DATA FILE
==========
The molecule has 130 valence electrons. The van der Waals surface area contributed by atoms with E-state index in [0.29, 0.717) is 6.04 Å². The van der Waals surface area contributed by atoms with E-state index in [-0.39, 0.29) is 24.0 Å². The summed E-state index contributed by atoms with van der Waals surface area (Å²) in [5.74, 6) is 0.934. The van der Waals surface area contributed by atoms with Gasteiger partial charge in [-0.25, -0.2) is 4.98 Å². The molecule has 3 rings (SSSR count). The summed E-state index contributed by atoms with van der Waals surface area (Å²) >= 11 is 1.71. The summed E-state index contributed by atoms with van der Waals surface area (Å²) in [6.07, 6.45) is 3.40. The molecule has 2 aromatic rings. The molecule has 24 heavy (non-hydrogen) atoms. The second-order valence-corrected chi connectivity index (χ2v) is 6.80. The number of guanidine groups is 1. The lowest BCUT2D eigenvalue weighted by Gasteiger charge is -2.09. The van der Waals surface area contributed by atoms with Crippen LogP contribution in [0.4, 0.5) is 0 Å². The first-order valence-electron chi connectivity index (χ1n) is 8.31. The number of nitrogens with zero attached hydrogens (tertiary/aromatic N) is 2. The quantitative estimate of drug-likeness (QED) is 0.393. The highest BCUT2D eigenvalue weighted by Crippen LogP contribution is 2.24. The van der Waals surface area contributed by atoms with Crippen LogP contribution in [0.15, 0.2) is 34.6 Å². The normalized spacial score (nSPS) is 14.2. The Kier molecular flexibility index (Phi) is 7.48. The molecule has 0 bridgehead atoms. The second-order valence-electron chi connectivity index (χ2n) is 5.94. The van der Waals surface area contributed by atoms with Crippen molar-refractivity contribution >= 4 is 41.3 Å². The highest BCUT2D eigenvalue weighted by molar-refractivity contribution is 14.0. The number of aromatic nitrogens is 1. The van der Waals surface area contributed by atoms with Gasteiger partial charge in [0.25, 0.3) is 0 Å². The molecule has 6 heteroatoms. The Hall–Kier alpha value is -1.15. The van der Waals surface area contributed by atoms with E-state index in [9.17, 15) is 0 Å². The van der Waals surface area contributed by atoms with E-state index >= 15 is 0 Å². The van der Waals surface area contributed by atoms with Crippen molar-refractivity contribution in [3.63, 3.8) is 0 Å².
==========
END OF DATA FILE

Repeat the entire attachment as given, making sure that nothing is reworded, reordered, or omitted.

The molecule has 130 valence electrons. The van der Waals surface area contributed by atoms with E-state index in [0.29, 0.717) is 6.04 Å². The van der Waals surface area contributed by atoms with E-state index in [-0.39, 0.29) is 24.0 Å². The summed E-state index contributed by atoms with van der Waals surface area (Å²) in [5.74, 6) is 0.934. The van der Waals surface area contributed by atoms with Gasteiger partial charge in [-0.25, -0.2) is 4.98 Å². The molecule has 3 rings (SSSR count). The summed E-state index contributed by atoms with van der Waals surface area (Å²) >= 11 is 1.71. The summed E-state index contributed by atoms with van der Waals surface area (Å²) in [6.07, 6.45) is 3.40. The molecule has 2 aromatic rings. The molecule has 24 heavy (non-hydrogen) atoms. The second-order valence-corrected chi connectivity index (χ2v) is 6.80. The number of guanidine groups is 1. The lowest BCUT2D eigenvalue weighted by Gasteiger charge is -2.09. The van der Waals surface area contributed by atoms with Crippen LogP contribution in [0.4, 0.5) is 0 Å². The first-order valence-electron chi connectivity index (χ1n) is 8.31. The number of nitrogens with zero attached hydrogens (tertiary/aromatic N) is 2. The quantitative estimate of drug-likeness (QED) is 0.393. The highest BCUT2D eigenvalue weighted by Crippen LogP contribution is 2.24. The van der Waals surface area contributed by atoms with Crippen LogP contribution in [0.15, 0.2) is 34.6 Å². The normalized spacial score (nSPS) is 14.2. The Kier molecular flexibility index (Phi) is 7.48. The molecule has 0 bridgehead atoms. The second-order valence-electron chi connectivity index (χ2n) is 5.94. The van der Waals surface area contributed by atoms with Crippen molar-refractivity contribution >= 4 is 41.3 Å². The highest BCUT2D eigenvalue weighted by molar-refractivity contribution is 14.0. The number of aromatic nitrogens is 1. The van der Waals surface area contributed by atoms with Gasteiger partial charge in [0.25, 0.3) is 0 Å². The molecule has 6 heteroatoms. The Hall–Kier alpha value is -1.15. The van der Waals surface area contributed by atoms with E-state index in [9.17, 15) is 0 Å². The van der Waals surface area contributed by atoms with E-state index >= 15 is 0 Å². The van der Waals surface area contributed by atoms with Crippen molar-refractivity contribution in [3.63, 3.8) is 0 Å².